It is interesting to note that the cost of the sewer service is borne by the city of Courtenay (70%) and town of Comox (30%). Each partner has one half of the membership on the Sewage Commission. The military has one vote. In the case of a tie, the chair can vote to break the tie. The vote by Commission members to put the sewer pump station back on Beech Street instead of a number of locations in the municipalities was tied with Ken Grant and Maureen Swift voting in favour and Courtenay councillors Wells, Eriksson and Theos voting against Beech Street. The new military representative, who was not briefed on prior discussions and neighbourhood concerns, voted with the Comox councillors, and chair Barbara Price voted to break the tie and place the pump station in Area B.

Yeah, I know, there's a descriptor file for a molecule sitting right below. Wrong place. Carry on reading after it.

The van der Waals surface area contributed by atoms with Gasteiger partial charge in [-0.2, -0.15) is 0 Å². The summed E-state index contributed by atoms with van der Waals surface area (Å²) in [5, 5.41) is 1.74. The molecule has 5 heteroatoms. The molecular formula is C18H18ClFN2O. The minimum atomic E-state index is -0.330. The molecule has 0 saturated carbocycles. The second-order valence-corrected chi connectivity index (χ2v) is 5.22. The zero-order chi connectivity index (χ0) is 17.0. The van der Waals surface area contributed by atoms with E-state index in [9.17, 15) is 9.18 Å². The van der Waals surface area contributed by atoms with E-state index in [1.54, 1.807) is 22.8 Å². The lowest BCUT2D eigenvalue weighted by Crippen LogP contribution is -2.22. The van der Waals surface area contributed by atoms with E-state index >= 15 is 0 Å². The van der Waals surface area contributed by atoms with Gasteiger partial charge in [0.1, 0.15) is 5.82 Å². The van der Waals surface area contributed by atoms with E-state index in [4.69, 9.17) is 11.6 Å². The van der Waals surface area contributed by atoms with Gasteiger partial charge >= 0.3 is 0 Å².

To say that the Beech Street station is the only choice is lunacy. The Courtenay politicians obviously had other ideas based on their negative votes. Why were they not more forth coming with these ideas? That would be the honourable thing to do.
It saves a considerable amount of time, public hassle, and financial resources to remain silent and not go through the public vetting processes required in the municipalities. All of the elected officials know this. The only ones that seem willing to step forward and make honourable statements are Courtenay councillor Eriksson and Courtenay mayor Jangula.
How can mayor Ives and other councillors in Comox and Courtenay continue to govern knowing that this travesty of our democratic process has been allowed? I know that I would not be able to look myself in the mirror. If constituents asked these politicians if they truly believed in Canadian democracy, how could they answer?
Slava Simice, Henriette Beaudoin and Pat Guillo, Connie Prain